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News roundup: Girlchoir auditions, ice cream, NY Times #1 author in Phinney, zoo butterflies, youth transportation challenge, cider from urban canopy

Northwest Girlchoir is auditioning new singers in grades 3-12 for its upcoming season. The choir is actually six progressive choir levels of more than 250 girls. The choir also has space in its non-auditioned Prep Choir for grades 1-2. Girls from all musical backgrounds are invited to schedule an audition on the website. Scholarships are available at every choir level.

Design Hovie Studios has moved from Phinney Avenue and North 65th Street to Fremont.

Balleywood Creamery, based at the nexus of Ballard/Phinney Ridge/Greenwood, is scooping ice cream most Friday nights at Flying Bike Cooperative, 8570 Greenwood Ave. N.

Phinney Ridge author Boyd Morrison has his first New York Times #1 Bestseller as co-author of “The Emperor’s Revenge” with Clive Cussler, part of the “Oregon Files” series. The book was #1 in the June 19 issue.

Seattle Police Department’s North Precinct is hosting its annual picnic from 11 a.m. to 4 p.m. on Saturday, July 9, at Ballard Commons Park 5701 22 Ave NW.

Seattle Parks and Recreation will turn on field lighting at ball fields throughout the city on July 4, in an effort to prevent people setting off fireworks and damaging the fields. Lights will be turned on at 8:45 p.m. and turned off at either 10 p.m. or 11 p.m., depending on the field. Lower Woodland lights will be turned off at 11 p.m. Fields will be monitored by security from 9 p.m. to 4 a.m.

Metro Transit is looking for feedback on the future of Access Transportation, its paratransit service. You can take an online survey, or apply to serve on a community advisory group.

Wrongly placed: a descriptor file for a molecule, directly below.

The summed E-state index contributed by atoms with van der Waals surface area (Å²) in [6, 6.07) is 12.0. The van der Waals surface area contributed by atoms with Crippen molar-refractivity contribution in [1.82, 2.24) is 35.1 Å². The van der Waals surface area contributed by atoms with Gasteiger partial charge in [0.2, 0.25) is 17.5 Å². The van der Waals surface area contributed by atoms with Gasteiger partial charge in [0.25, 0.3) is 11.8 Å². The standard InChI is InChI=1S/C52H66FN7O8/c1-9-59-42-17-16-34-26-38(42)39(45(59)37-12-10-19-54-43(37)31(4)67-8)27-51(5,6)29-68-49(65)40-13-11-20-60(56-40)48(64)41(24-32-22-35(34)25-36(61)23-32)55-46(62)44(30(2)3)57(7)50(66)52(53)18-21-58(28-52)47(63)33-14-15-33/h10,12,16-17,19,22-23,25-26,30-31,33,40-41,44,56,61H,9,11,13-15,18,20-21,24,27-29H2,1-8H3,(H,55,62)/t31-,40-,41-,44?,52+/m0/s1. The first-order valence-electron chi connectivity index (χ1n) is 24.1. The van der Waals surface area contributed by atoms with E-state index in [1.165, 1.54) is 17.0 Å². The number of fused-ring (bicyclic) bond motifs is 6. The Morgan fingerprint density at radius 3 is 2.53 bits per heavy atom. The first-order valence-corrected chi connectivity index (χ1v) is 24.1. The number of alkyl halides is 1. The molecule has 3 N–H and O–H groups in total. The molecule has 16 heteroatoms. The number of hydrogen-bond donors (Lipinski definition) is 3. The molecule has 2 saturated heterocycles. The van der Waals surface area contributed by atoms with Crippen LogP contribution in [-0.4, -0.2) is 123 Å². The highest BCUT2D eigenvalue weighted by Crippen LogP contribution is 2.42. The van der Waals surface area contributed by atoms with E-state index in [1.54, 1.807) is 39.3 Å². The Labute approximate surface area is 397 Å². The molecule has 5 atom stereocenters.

Seattle Youth Climate Action Network is launching its second annual Summer Transportation Challenge, which runs from July 1 to Aug. 27 and is led by teen leaders from Woodland Park Zoo, Seattle Aquarium and Pacific Science Center. The aim is to encourage other teens to use alternative modes of transportation to reduce carbon emissions and features weekly themes, events and contests. The kickoff event is from 10 a.m. to 2 p.m. on Tuesday, June 28, at the zoo. Sign up here to attend.

Woodland Park Zoo’s new Molbak’s Butterfly Garden opens on July 2. The 3,000-square-foot tent next to Zoomazium will contain about 500 free-flying butterflies representing at least 15 species native to North America.

The zoo also recently welcomed two new species: François’ langurs and white-faced saki monkeys. The all-male troop of François’ langurs was transferred from Omaha’s Henry Doorly Zoo and Aquarium and can be seen at the Trail of Vines exhibit. The male white-faced Saki came from the Jacksonville Zoo and the female from the Santa Ana Zoo. They can be seen in the Tropical Rain Forest exhibit.

Apples collected from neighbors’ yards in Phinney Ridge and elsewhere in the city that weren’t quite good enough for City Fruit to donate to food banks and other feeding programs have now been turned into cider by Seattle Cider Company to be sold at Whole Foods beginning June 29. Half of the proceeds from every bottle of cider sold will go back to City Fruit.

In 2014, 32 percent of Seattle’s urban fruit crop was composted after harvest. In 2015, thanks to the new partnership with Seattle Cider Company, that number was reduced to just eight percent. During harvest, as fruit was collected and sorted, apples unable to be used by food banks were dropped off at Seattle Cider Company and pressed. The result is a delightfully tart and tannic cider offering 6.3 percent ABV and just 1 Brix (measurement of residual sweetness), made from more than 40 apple varieties.

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